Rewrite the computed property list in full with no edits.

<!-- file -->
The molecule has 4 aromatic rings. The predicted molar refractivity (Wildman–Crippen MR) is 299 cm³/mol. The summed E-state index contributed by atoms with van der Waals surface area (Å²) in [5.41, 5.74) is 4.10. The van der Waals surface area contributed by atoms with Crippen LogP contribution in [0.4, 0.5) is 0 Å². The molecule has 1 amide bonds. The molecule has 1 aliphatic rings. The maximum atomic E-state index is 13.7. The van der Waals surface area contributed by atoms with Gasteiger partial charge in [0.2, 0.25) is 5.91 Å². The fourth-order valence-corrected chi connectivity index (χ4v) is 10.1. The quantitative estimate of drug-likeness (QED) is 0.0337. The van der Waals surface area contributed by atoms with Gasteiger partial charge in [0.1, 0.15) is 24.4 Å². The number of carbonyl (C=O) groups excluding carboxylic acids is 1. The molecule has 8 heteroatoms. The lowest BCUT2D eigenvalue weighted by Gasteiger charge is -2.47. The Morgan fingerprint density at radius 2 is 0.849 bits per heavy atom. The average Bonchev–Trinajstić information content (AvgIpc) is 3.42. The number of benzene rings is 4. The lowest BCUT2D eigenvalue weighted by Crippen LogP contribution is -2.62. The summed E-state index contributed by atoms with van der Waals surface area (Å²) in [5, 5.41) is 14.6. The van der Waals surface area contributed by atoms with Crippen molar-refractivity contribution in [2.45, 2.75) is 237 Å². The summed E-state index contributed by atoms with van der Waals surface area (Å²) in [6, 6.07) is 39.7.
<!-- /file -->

The molecule has 4 aromatic rings. The predicted molar refractivity (Wildman–Crippen MR) is 299 cm³/mol. The summed E-state index contributed by atoms with van der Waals surface area (Å²) in [5.41, 5.74) is 4.10. The van der Waals surface area contributed by atoms with Crippen LogP contribution in [0.4, 0.5) is 0 Å². The molecule has 1 amide bonds. The molecule has 1 aliphatic rings. The maximum atomic E-state index is 13.7. The van der Waals surface area contributed by atoms with Gasteiger partial charge in [0.2, 0.25) is 5.91 Å². The fourth-order valence-corrected chi connectivity index (χ4v) is 10.1. The quantitative estimate of drug-likeness (QED) is 0.0337. The van der Waals surface area contributed by atoms with Gasteiger partial charge in [0.1, 0.15) is 24.4 Å². The number of carbonyl (C=O) groups excluding carboxylic acids is 1. The molecule has 8 heteroatoms. The lowest BCUT2D eigenvalue weighted by Gasteiger charge is -2.47. The Morgan fingerprint density at radius 2 is 0.849 bits per heavy atom. The average Bonchev–Trinajstić information content (AvgIpc) is 3.42. The number of benzene rings is 4. The lowest BCUT2D eigenvalue weighted by Crippen LogP contribution is -2.62. The summed E-state index contributed by atoms with van der Waals surface area (Å²) in [5, 5.41) is 14.6. The van der Waals surface area contributed by atoms with Crippen molar-refractivity contribution in [2.45, 2.75) is 237 Å². The summed E-state index contributed by atoms with van der Waals surface area (Å²) in [6, 6.07) is 39.7.